“Is this really happening?” is just one of the many quotes or questions that may be asked when witnessing one of those obviously special sports moments.
One of the more fun parts about being in the combat sports world is that there are separate sports that are similar enough for athletes to try their hands in the other aspects and varieties that exist outside of the one that they’re accustomed to.
We’ve seen it before where top MMA fighters have gone over to other combat sports. Generally, it’s in or from boxing or kickboxing that mixed martial artists find themselves testing out and one of the most successful or notable cases earlier on may have been with Alistair Overeem. One of the lesser successful being James Toney’s attempt in MMA in 2010.
That same year, the Dutchman Overeem would win one of the most prestigious striking tournaments in combat sports, the K-1 World Grand Prix.
As amazing and big of an accomplishment as this was, it still lacked a certain magnitude of that “once in a lifetime” type of spectacle. And in hindsight, whether we want to admit or not, the cross-sport boxing match between all-time great boxer Floyd Mayweather and the then UFC lightweight champion and former featherweight champion Conor McGregor was exactly that.
Of course, the interest drawn from the match was across the world but the majority of it came from the USA where it was held in the heart of the fight capital of the world, Las Vegas, Nevada.
The world in which we live is quite a big place though and recently on the complete other side of it, we got treated to another spectacle between Japan’s superstar kickboxing prodigy Tenshin Nasukawa and the continually evolving top MMA flyweight and bantamweight, Kyoji Horiguchi.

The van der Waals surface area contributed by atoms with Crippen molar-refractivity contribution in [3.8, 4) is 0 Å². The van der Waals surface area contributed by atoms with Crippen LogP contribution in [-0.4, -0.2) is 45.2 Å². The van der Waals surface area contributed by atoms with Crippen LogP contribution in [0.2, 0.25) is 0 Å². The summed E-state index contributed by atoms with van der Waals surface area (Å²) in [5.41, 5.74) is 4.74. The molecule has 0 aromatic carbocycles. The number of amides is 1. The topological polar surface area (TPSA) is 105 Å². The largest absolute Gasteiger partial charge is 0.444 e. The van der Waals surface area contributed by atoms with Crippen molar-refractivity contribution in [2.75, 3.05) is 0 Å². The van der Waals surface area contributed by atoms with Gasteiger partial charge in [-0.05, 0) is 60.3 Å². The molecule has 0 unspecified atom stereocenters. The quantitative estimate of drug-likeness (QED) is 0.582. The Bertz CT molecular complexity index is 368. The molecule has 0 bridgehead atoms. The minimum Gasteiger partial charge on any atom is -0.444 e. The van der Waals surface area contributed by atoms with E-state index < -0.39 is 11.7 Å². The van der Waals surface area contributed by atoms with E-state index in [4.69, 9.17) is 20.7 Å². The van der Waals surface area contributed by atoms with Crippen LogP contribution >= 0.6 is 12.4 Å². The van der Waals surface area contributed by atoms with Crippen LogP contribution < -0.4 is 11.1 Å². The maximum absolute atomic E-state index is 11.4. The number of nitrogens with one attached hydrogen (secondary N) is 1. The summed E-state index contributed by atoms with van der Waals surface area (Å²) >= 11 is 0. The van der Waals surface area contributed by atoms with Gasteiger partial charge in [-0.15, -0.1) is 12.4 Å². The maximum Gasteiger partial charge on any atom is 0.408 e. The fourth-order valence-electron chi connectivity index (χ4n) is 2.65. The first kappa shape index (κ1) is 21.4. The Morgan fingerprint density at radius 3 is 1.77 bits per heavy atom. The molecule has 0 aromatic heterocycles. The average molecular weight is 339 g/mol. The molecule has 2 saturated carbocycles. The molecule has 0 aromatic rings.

If you’re disagreeing that Tenshin vs Horiguchi was a big deal, then I imagine that the 27,000 plus fans who sold out the Saitama Super Arena all while a natural disaster was taking place outside will have to disagree.
And for that among many other reasons, Tenshin vs Horiguchi was Japan’s version of Mayweather vs McGregor and it was absolutely awesome. As Simon Miller would say, “Why? Here’s why!”
These two fights really had some very interesting similarities.
Each of the non-MMA fighters in Tenshin and Mayweather were undefeated superstars of their sports going in. For Tenshin, he was 31-0 while Mayweather was 49-0. Their opposition, the incredibly talented MMA fighters Horiguchi and McGregor were both making their respective debuts against two of the very best at their craft and were at the tops of their two MMA weight classes.
Despite their achievements in MMA, both guys were not expected to stand any sort of chance going into their opponent’s world. At least in the eyes of most…
As indicated by the sheer numbers and buzz generated, each fight was a money fight and spectacle that was massive for their countries and the sports involved.
Despite a decent amount of differences, they still provide reasons for why Tenshin vs Horiguchi was Japan’s Mayweather vs McGregor. Perhaps even more so. Japan and America are two very different places after all.